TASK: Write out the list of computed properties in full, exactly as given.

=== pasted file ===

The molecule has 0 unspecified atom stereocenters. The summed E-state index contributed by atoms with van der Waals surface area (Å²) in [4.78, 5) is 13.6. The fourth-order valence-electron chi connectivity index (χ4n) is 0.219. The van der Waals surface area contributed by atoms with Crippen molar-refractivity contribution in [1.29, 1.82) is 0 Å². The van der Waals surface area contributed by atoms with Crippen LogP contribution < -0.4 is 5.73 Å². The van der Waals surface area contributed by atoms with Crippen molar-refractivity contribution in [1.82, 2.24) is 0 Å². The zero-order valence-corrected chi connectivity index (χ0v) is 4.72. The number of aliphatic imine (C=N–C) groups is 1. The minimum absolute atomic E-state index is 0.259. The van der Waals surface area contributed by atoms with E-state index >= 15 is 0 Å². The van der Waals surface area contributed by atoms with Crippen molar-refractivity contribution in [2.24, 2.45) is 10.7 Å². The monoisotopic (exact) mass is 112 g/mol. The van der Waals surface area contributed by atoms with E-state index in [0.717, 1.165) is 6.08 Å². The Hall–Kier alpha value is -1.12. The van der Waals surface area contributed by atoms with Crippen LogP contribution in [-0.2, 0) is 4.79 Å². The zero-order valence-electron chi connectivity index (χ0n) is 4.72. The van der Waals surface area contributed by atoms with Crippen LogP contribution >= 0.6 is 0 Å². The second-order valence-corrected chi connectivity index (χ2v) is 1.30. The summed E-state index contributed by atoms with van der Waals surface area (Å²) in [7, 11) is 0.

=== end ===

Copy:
The molecule has 0 unspecified atom stereocenters. The summed E-state index contributed by atoms with van der Waals surface area (Å²) in [4.78, 5) is 13.6. The fourth-order valence-electron chi connectivity index (χ4n) is 0.219. The van der Waals surface area contributed by atoms with Crippen molar-refractivity contribution in [1.29, 1.82) is 0 Å². The van der Waals surface area contributed by atoms with Crippen LogP contribution < -0.4 is 5.73 Å². The van der Waals surface area contributed by atoms with Crippen molar-refractivity contribution in [1.82, 2.24) is 0 Å². The zero-order valence-corrected chi connectivity index (χ0v) is 4.72. The number of aliphatic imine (C=N–C) groups is 1. The minimum absolute atomic E-state index is 0.259. The van der Waals surface area contributed by atoms with E-state index >= 15 is 0 Å². The van der Waals surface area contributed by atoms with Crippen molar-refractivity contribution in [2.24, 2.45) is 10.7 Å². The monoisotopic (exact) mass is 112 g/mol. The van der Waals surface area contributed by atoms with E-state index in [0.717, 1.165) is 6.08 Å². The Hall–Kier alpha value is -1.12. The van der Waals surface area contributed by atoms with Crippen LogP contribution in [-0.2, 0) is 4.79 Å². The zero-order valence-electron chi connectivity index (χ0n) is 4.72. The van der Waals surface area contributed by atoms with Crippen LogP contribution >= 0.6 is 0 Å². The second-order valence-corrected chi connectivity index (χ2v) is 1.30. The summed E-state index contributed by atoms with van der Waals surface area (Å²) in [7, 11) is 0.